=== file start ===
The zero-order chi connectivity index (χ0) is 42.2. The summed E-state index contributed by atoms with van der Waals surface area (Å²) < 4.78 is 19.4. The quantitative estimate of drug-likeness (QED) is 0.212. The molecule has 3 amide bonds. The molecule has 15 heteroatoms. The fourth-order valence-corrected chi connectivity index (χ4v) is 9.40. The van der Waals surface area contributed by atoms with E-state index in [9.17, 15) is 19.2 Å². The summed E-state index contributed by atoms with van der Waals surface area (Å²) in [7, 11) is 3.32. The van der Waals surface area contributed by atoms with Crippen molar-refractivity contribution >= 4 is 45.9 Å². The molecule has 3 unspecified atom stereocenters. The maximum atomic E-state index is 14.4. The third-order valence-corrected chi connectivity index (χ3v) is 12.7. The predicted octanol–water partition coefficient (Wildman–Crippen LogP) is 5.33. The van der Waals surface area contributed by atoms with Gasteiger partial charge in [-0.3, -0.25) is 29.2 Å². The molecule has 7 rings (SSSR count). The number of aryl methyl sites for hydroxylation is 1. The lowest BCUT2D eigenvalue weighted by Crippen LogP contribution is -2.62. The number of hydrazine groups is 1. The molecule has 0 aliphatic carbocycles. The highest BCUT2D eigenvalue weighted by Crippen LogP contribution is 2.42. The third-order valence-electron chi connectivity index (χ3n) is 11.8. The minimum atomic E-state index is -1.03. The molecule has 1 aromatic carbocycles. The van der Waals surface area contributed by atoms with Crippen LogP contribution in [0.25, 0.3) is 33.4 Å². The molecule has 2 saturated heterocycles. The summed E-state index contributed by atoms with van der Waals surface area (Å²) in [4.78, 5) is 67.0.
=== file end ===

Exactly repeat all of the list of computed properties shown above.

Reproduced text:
The zero-order chi connectivity index (χ0) is 42.2. The summed E-state index contributed by atoms with van der Waals surface area (Å²) < 4.78 is 19.4. The quantitative estimate of drug-likeness (QED) is 0.212. The molecule has 3 amide bonds. The molecule has 15 heteroatoms. The fourth-order valence-corrected chi connectivity index (χ4v) is 9.40. The van der Waals surface area contributed by atoms with E-state index in [9.17, 15) is 19.2 Å². The summed E-state index contributed by atoms with van der Waals surface area (Å²) in [7, 11) is 3.32. The van der Waals surface area contributed by atoms with Crippen molar-refractivity contribution >= 4 is 45.9 Å². The molecule has 3 unspecified atom stereocenters. The maximum atomic E-state index is 14.4. The third-order valence-corrected chi connectivity index (χ3v) is 12.7. The predicted octanol–water partition coefficient (Wildman–Crippen LogP) is 5.33. The van der Waals surface area contributed by atoms with Gasteiger partial charge in [-0.3, -0.25) is 29.2 Å². The molecule has 7 rings (SSSR count). The number of aryl methyl sites for hydroxylation is 1. The lowest BCUT2D eigenvalue weighted by Crippen LogP contribution is -2.62. The number of hydrazine groups is 1. The molecule has 0 aliphatic carbocycles. The highest BCUT2D eigenvalue weighted by Crippen LogP contribution is 2.42. The third-order valence-electron chi connectivity index (χ3n) is 11.8. The minimum atomic E-state index is -1.03. The molecule has 1 aromatic carbocycles. The van der Waals surface area contributed by atoms with Crippen LogP contribution in [0.25, 0.3) is 33.4 Å². The molecule has 2 saturated heterocycles. The summed E-state index contributed by atoms with van der Waals surface area (Å²) in [4.78, 5) is 67.0.